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Walking Apart: The Path of the Episcopal Church

Walking Apart: The Path of the Episcopal Church


Here is chronicled the events and their dates leading up to the "Walking Apart" of the US branch of the Anglican Communion from the main body of both the Communion and the Holy Catholic Church.

The Protestant Episcopal Church of the United States of America (PECUSA), is also known as the Episcopal Church of the United States of America (ECUSA), the Domestic and Foreign Missionary Society (DFMS), and The Episcopal Church (TEC). The Timeline

1930 Lambeth Conference passes Resolution 15, "The Life and Witness of the Christian Community - Marriage and Sex," making Anglicans the first major Christian body to approve artificial means of birth control.

1943 Revision to daily office lectionary removed selected "difficult" readings concerning homosexual practice. More information

1965-1966 Heresy charges brought against Bishop James Pike, who had declared that "the Church's classical way of stating what is represented by the doctrine of the Trinity is...not essential to the Christian faith"; Bishop Pike was censured, but there was no trial for heresy because the Church believed such a trial would give it an "oppressive image." More information

1967 Weakening position on abortion apears to begin with 1967 General Convention Statement on Abortion.

1968 Membership in the Episcopal Church peaks (latest adjusted figures). By 2005 there is a net loss of around one million members.

1973 General Convention, allowing pastoral concern to trump Scriptural teaching, replaced its annulment canon with a canon allowing remarriage after divorce, not limiting such remarriage to those cases that might be argued from Scripture. More information

1974 Illegal ordination of women to the priesthood, the "Philadelphia 11."

Background on the ordination of women.

1976 General Convention approved Resolution B005, making the ordination canons for the three orders of bishop, priest and deacon equally applicable to men and women.

1976 General Convention of ECUSA approved Resolutions A068 and B101 calling for study/dialogue on sexuality and ordination of homosexuals.

1976 John Spong ordained Bishop of Newark, despite his denial of essential Christian doctrines.

1976 Revised edition of the Book of Common Prayer approved (First Reading) by resolution A104.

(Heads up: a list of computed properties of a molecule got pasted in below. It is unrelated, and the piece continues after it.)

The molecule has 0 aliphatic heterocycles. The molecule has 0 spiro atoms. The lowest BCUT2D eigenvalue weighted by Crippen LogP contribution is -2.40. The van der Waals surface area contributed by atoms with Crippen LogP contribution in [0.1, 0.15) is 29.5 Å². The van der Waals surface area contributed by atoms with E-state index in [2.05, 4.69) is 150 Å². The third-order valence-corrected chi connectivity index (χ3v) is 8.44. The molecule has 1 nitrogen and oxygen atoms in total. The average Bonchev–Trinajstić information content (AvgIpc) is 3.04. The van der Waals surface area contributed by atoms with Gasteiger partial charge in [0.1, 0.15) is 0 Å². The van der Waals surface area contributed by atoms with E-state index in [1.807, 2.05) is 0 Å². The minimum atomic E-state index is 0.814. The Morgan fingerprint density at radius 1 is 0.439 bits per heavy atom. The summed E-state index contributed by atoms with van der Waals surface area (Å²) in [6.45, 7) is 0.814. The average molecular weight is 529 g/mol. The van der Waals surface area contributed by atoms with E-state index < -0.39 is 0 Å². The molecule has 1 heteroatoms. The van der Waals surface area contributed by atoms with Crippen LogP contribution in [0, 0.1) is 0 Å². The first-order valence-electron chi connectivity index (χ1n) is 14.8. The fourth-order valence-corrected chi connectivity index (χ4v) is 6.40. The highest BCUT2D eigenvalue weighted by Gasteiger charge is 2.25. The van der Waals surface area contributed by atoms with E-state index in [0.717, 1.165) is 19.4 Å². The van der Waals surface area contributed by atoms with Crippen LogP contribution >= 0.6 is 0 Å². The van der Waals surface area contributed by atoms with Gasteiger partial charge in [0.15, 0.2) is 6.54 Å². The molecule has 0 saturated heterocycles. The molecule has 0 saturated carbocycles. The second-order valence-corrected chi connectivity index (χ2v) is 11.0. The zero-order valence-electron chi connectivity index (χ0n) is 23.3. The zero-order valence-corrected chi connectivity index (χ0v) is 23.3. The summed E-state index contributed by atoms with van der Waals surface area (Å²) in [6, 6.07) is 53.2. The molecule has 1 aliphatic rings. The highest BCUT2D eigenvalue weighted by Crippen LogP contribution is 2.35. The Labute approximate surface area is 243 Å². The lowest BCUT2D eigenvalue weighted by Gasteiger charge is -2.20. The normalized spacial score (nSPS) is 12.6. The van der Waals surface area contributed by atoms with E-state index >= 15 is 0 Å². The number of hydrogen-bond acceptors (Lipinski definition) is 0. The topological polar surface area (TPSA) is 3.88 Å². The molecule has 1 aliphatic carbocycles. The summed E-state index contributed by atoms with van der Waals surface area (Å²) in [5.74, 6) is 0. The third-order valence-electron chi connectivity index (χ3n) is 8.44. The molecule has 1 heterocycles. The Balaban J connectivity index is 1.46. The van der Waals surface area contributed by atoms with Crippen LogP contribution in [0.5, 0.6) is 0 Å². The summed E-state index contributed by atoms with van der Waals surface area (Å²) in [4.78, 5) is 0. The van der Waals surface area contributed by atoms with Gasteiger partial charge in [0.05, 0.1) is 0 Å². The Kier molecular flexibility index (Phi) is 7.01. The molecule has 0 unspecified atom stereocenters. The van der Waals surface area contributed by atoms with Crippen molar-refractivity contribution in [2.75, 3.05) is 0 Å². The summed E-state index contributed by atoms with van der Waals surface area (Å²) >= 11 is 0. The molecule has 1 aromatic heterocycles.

Background on liturgical innovation and prayerbook revision.

1979 Revised edition of the Book of Common Prayer approved (Second Reading) by resolution A133.

1979 General Convention of ECUSA approved Resolution A053, reaffirming traditional teaching on sexuality and morality, stating, "we believe it is not appropriate for this Church to ordain a practicing homosexual, or any person who is engaged in heterosexual relations outside of marriage." This has never been overturned by subsequent General Conventions.

1979 Twenty revisionist bishops issued "Statement of Conscience," rejecting A053.

1985 General Convention of ECUSA approved Resolution D082 calling to "dispel myths and prejudices" against homosexuality.

1987 Panel of bishops dismisses heresy charges against Bishop Spong.

1988 General Convention of ECUSA approves Resolution D102 calling for the continuation of consultation/dialogue regarding human sexuality.

1989 Panel of bishops dismisses heresy charges against Bishop Spong.

1989 Bishop John Spong, Diocese of Newark, publicly ordains first non-celibate, openly-partnered, homosexual.

1991 Bishop Walter Righter, Diocese of Washington, D.C., ordaines a non-celibate homosexual.

1994 General Convention of ECUSA approved Resolution C042 calling for preparation of a report considering rites for blessings of same-sex unions.

1994 Bishop Spong drafted the "Koinonia Statement" defining homosexuality as morally neutral and affirming support for the ordination of homosexuals in faithful sexual relationships (signed by 90 bishops and 144 deputies). See also Spong's 12 Theses.

1996 The American Anglican Council is incorporated.

1996 Both counts of heresy against Bishop Righter dismissed in an ecclesiastical court, which declared there was "no clear doctrine" involved regarding the ordination a non-celibate gay man.

1997 The Kuala Lumpur Statement, is released by the Second Anglican Encounter in the South, upholding traditional theology on human sexuality. At General Convention, Resolution B032 to endorse the Kuala Lumpur Statement was defeated in the House of Bishops 94 to 42.

1998 Lambeth Conference upholds Scriptural and traditional teaching on marriage and human sexuality in resolution 1.10. Showing their dissent for resolution 1.10, 65 ECUSA bishops sign a pastoral statement to lesbian and gay anglicans.

March 2000 Primates' meeting in Oporto, Portugal,issued pastoral letter upholding the authority of Scripture.

July 2000 General Convention of ECUSA approved Resolution D039 acknowledging relationships other than marriage and existence of disagreement on the Church's teaching.

March 2001 Primates' meeting in Kanuga, N.C., issued pastoral letter acknowledging estrangement in Church due to changes in theology and practice regarding human sexuality, and calling Communion to avoid actions that might damage "credibility of mission."